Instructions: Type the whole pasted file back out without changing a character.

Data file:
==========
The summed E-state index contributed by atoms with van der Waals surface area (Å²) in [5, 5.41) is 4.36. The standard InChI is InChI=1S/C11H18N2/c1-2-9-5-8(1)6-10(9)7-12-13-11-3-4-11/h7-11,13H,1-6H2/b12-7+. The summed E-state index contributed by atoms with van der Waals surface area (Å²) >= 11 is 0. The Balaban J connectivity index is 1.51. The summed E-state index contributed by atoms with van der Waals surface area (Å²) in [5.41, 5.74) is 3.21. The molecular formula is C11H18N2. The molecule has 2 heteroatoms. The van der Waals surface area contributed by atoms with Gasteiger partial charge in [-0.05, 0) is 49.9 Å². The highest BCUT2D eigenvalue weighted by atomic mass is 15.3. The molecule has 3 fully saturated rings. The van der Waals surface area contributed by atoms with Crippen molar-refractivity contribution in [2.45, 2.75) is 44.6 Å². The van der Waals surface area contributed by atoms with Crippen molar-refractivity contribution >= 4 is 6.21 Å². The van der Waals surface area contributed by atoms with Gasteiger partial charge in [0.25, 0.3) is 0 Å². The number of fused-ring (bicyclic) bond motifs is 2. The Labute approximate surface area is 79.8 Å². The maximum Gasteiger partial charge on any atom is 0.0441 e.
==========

The summed E-state index contributed by atoms with van der Waals surface area (Å²) in [5, 5.41) is 4.36. The standard InChI is InChI=1S/C11H18N2/c1-2-9-5-8(1)6-10(9)7-12-13-11-3-4-11/h7-11,13H,1-6H2/b12-7+. The summed E-state index contributed by atoms with van der Waals surface area (Å²) >= 11 is 0. The Balaban J connectivity index is 1.51. The summed E-state index contributed by atoms with van der Waals surface area (Å²) in [5.41, 5.74) is 3.21. The molecular formula is C11H18N2. The molecule has 2 heteroatoms. The van der Waals surface area contributed by atoms with Gasteiger partial charge in [-0.05, 0) is 49.9 Å². The highest BCUT2D eigenvalue weighted by atomic mass is 15.3. The molecule has 3 fully saturated rings. The van der Waals surface area contributed by atoms with Crippen molar-refractivity contribution in [2.45, 2.75) is 44.6 Å². The van der Waals surface area contributed by atoms with Crippen molar-refractivity contribution >= 4 is 6.21 Å². The van der Waals surface area contributed by atoms with Gasteiger partial charge in [0.25, 0.3) is 0 Å². The number of fused-ring (bicyclic) bond motifs is 2. The Labute approximate surface area is 79.8 Å². The maximum Gasteiger partial charge on any atom is 0.0441 e.